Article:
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Mike Torrettinni

Refactoring Enum to string using enum helpers

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Mike,

You asked me what I meant by digging "too deeply."

 

Suppose you want to drive from New York City to San Francisco. It's about a 43-hour drive.

 

Suppose your friend says, "Oh, I can make your trip shorter. When you get to Chicago, there's a very long stoplight you'll probably have to sit at for two minutes waiting for it to turn green. But, to avoid the slowdown, I know a great detour. It'll save you about a minute. Turn left when you get to Main Street, and then turn right at the next street, go two blocks, and then turn right again and then turn at the next left. This will take you around the block, avoiding the stoplight delay, and then rejoin your original route to continue on your way to San Francisco." 

 

Would you take the detour?  The detour is faster than staying on the route with the long stoplight.

 

But is it enough faster for you to worry about? Is it enough faster to bother taking?  Is it enough faster to risk getting lost on the streets of Chicago? Is it enough faster to spend hours discussing on forums?

 

How much faster should the detour be before you're willing to take it?  How much risk can the detour add before you think to yourself, "I'm not going to take that detour." ???

 

In your code, you have no idea how long the trip is. You have no idea where the bottleneck slowdowns are. So, you have no idea if the proposed speedup will be significant.  And people here in the forum are telling you that your detour (new code) may be riskier (i.e. more difficult to maintain.)

 

Suppose your enum code is currently consuming a total of .0050 seconds every time a user clicks a certain button. Suppose you spend hours writing several versions of alternate code. Suppose your new code speeds up enum strings so that they're now TWICE AS FAST, so that processing enums only takes .0025 seconds.  Was it worth your time to work on this? 

 

What many of us have been saying to you here and elsewhere is that the revisions (detours) that you're suggesting to speed up your code are insignificant and may bring risk. You need to learn how to put your efforts where they will have the biggest impact on improving your code.  

 

The first rule is WRITE THE CLEANEST, MOST MAINTAINABLE CODE YOU CAN.

 

Then MEASURE your application with a performance monitor/profiler to identify places where it's slow.  A profiler will help you do this by showing you exactly where your code is spending its time.  

 

It's likely that the amount of time your current code is spending on enum strings is infinitesimal compared to everything else your code is doing. So even if you speed up the enum code, the speedup is likely to have no impact on your users.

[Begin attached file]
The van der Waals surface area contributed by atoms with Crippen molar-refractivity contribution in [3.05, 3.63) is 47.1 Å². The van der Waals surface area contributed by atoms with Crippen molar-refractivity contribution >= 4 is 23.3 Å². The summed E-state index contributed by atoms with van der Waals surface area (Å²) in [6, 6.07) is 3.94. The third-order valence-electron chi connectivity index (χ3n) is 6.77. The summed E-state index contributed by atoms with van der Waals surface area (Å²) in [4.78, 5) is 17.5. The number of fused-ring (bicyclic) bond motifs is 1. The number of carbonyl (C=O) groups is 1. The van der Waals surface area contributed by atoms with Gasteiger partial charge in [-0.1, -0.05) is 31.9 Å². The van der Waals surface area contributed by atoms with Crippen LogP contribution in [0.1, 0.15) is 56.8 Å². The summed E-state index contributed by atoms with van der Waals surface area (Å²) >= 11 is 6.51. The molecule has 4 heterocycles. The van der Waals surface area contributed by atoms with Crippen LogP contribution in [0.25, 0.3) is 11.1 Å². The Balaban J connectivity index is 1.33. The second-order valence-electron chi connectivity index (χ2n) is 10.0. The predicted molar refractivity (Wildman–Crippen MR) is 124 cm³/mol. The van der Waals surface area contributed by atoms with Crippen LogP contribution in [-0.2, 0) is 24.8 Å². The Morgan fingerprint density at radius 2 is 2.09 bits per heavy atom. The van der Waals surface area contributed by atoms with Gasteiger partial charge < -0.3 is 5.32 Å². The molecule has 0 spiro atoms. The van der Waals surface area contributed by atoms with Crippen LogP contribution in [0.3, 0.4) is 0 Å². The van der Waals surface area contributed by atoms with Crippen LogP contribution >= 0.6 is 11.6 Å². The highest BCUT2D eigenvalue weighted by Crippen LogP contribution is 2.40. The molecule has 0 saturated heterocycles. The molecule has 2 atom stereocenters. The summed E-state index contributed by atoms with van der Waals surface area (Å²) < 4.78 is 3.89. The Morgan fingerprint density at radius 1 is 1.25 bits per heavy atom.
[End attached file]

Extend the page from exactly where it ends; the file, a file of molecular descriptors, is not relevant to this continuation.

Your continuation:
Edited by Tom F
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5 minutes ago, Tom F said:

The first rule is WRITE THE CLEANEST, MOST MAINTAINABLE CODE YOU CAN.

Thanks, very well written!

I think not using magic strings is first step towards your first rule, no?

 

 

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4 minutes ago, Mike Torrettinni said:

Thanks, very well written!

I think not using magic strings is first step towards your first rule, no?

 

 

What's your definition of magic string? 

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Nothing fundamentally wrong with your option 1, so long as that is the single place where those string literals are written. The array does have the useful benefit of leading to helpful compiler error when enums extended, as discussed. But yeah, none of these options is especially terrible. I'd actually rate option 2 as the worst. 

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20 minutes ago, Mike Torrettinni said:

Thanks, very well written!

I think not using magic strings is first step towards your first rule, no?

 

 

You're welcome.  It took a lot of time to write.  Good luck on your project. I'm headed back to coding.

See the earlier post by  @Stefan Glienke  about your #3 being less likely to fail in the future if you change the enum definition. 

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1 hour ago, Tom F said:

Suppose your enum code is currently consuming a total of .0050 seconds every time a user clicks a certain button. Suppose you spend hours writing several versions of alternate code. Suppose your new code speeds up enum strings so that they're now TWICE AS FAST, so that processing enums only takes .0025 seconds.  Was it worth your time to work on this? 

Short answer is: Ordinary human response in workplace (not gaming) tends to be around 150-200mS. So in dealing with button click responses, the processing overhead in this situation is irrelevant.

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If anybody wants to test GetEnumName vs other tests, this is Run4 I added to the original tests:

 

uses System.TypInfo;

procedure Run4;
var i, j: integer;
    vStr: string;
begin
  for i := 1 to cLoop do
    for j := 0 to Pred(cNoOfEnums) do
    begin
      vStr := '';
      vStr := GetEnumName(TypeInfo(TEnum), j);
    end;
end;

...
  vSW := TStopWatch.StartNew;
  Run4;
  vSW.Stop;
  Writeln('GetEnumName:       ' + vSW.ElapsedMilliseconds.ToString);

Perhaps anybody with 10.3 or 10.4 will see improvement in RTTI, versus my 10.2.3 version.

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